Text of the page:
This spring, MassRIDES will introduce its Commuter Incentive Program, which encourages drive-alone commuters to switch to carpooling, vanpooling, public transit, biking or walking for traveling to and from work. MassRIDES representatives will on hand to discuss the program at BC's Transportation Fair planned for later in the semester.

For more information on MassRIDES call 1-888-4-COMMUTE.

Connell School of Nursing

Chariots of ice

A group of Connell School students, including players on the BC women's hockey team, will take to the ice at Conte Forum on March 9 for a good cause.

The CSON squad will play students from the Massachusetts Hospital School in a sled hockey game to benefit the school's Chariots Sled Hockey Team, comprised of wheelchair-bound young people ages 8 to 19.

Sled hockey is similar to ice hockey except that players move on two-blade sleds and use two sticks, one with a spike and another with a blade. The players propel themselves using the spike-end sticks and then play the puck using the blade-end.

The idea for the fundraiser came from the BC nursing students who conduct their pediatric clinical rotations at the Massachusetts Hospital School, which provides medical, rehabilitation, recreation and educational services to children and young adults with disabilities.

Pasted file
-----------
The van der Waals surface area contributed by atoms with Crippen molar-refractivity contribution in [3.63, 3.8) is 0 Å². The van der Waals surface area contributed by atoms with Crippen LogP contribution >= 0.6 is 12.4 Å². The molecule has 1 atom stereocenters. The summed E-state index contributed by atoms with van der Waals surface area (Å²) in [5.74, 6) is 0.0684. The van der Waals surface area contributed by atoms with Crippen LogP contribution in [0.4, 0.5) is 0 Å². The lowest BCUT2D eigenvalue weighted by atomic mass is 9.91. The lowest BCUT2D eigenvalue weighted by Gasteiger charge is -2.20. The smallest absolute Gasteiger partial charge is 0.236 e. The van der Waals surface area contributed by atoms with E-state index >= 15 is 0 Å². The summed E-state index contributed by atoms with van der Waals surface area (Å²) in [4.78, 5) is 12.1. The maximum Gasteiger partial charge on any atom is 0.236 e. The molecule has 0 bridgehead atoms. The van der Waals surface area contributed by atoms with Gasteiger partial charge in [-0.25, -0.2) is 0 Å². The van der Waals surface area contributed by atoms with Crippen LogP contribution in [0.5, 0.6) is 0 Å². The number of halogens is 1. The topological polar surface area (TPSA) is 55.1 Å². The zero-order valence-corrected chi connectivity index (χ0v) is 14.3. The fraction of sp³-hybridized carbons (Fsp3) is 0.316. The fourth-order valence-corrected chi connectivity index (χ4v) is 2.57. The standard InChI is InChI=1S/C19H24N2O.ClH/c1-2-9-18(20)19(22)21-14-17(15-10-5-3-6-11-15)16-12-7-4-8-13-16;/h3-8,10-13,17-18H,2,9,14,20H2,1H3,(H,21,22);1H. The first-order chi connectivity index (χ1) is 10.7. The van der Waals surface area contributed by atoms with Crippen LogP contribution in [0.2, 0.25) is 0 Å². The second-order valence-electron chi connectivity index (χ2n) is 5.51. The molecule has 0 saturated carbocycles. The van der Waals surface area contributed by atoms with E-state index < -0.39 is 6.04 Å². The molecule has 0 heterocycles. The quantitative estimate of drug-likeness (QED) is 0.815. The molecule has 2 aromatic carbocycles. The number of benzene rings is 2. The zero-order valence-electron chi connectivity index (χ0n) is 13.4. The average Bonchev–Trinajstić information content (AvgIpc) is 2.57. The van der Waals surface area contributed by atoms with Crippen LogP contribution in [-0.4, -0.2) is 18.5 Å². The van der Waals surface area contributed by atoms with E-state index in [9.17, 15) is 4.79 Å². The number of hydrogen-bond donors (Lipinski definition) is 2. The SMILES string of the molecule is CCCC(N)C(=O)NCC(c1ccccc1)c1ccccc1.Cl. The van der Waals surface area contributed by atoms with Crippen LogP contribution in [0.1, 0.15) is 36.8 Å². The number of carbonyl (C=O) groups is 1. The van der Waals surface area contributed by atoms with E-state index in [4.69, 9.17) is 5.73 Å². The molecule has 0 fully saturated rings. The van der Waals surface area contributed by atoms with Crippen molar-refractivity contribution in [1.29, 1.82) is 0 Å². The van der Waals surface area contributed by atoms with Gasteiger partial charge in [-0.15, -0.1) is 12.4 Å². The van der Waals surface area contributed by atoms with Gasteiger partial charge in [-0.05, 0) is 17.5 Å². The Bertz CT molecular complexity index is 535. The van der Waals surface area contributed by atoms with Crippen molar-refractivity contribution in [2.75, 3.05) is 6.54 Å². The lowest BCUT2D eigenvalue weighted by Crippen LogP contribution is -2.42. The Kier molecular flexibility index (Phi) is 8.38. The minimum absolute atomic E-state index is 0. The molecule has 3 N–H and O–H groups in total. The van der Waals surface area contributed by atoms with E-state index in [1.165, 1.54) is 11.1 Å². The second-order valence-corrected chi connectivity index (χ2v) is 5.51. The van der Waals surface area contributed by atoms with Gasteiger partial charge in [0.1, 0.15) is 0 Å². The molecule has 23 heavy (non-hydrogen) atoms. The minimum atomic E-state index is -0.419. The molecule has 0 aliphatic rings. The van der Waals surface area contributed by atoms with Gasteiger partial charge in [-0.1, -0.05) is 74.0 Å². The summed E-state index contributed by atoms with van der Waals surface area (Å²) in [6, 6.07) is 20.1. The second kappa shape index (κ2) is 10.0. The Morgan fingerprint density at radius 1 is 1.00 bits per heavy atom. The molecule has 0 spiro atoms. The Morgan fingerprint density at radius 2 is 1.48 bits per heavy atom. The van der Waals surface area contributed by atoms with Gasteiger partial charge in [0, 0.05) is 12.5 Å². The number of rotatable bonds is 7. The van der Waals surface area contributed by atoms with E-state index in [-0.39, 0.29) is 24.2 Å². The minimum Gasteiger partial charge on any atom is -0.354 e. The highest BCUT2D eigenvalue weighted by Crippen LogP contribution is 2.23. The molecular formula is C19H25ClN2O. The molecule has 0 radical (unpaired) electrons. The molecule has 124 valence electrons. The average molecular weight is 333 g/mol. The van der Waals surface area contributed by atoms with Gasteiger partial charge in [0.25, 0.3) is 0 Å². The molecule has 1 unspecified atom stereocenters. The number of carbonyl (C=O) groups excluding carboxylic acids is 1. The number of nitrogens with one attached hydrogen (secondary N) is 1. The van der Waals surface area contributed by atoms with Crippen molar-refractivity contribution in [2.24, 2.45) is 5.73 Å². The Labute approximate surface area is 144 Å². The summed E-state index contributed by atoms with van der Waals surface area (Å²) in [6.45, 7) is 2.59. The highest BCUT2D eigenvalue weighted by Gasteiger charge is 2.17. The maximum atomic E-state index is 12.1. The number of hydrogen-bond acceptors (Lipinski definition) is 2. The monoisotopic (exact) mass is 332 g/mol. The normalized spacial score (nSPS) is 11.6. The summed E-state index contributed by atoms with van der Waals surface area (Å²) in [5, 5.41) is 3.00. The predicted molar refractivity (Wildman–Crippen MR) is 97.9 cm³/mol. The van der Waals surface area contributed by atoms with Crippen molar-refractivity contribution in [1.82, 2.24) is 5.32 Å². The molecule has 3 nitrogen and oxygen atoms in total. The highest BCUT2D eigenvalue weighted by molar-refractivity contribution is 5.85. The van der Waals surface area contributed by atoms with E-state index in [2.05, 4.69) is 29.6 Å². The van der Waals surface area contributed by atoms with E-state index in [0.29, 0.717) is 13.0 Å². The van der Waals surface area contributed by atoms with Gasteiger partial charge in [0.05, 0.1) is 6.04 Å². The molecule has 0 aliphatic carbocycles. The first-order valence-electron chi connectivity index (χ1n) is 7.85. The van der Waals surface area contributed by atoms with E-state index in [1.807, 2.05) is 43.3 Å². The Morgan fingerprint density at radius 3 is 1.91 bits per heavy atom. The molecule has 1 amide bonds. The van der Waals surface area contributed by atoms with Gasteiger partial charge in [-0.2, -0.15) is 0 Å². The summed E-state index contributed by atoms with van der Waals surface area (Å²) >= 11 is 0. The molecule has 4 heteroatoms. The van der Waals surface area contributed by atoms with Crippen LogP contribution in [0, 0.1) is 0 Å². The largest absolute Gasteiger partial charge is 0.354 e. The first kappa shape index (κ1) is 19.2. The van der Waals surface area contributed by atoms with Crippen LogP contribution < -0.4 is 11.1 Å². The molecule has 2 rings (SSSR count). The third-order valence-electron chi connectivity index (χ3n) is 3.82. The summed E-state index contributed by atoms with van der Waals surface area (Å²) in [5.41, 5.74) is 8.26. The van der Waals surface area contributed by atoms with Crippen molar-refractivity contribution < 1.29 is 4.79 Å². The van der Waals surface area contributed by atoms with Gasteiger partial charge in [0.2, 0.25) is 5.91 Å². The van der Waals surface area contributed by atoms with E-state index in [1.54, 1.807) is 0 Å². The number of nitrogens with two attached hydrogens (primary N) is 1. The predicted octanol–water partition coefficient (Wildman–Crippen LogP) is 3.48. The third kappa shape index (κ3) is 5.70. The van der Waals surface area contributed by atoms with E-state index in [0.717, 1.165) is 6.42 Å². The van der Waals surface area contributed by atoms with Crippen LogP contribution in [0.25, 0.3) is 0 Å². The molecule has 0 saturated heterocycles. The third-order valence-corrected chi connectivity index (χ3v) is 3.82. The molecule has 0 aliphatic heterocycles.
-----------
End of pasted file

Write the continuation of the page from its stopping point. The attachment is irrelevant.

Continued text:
The BC students were inspired by the MHS players and saw the financial need the team faced, according to CSON Clinical Instructor Nanci Haze Peters who supervises the nursing students. Ice time, sleds, player tournament sponsorship and jerseys are just some of the Chariots' expenses.

"How exciting it is to be able to help others succeed. I can think of no better way than to be able to participate in a common love we both have and that is the game of hockey," said BC women's hockey captain Sarah Carlson '05, a nursing student.

Carlson's teammate and fellow nursing student Megan Scully '06 also will represent BC, and CSON graduate student Tara Mounsey, who won a gold medal while playing for the 1998 and 2002 US Olympic Women's Ice Hockey Team, is also scheduled to appear.

Tickets for the game, which begins at 6 p.m., are $5. A raffle, bake sale and other special events also are planned.

For more information, contact Peters at ext.2-4271.

Graduate Arts and Sciences

Growing through GYRO

For nearly 15 years, the GYRO, or Grow Your Own, Project has encouraged talented BC African-American graduate students pursuing academic careers by giving them a public forum in which to present their research.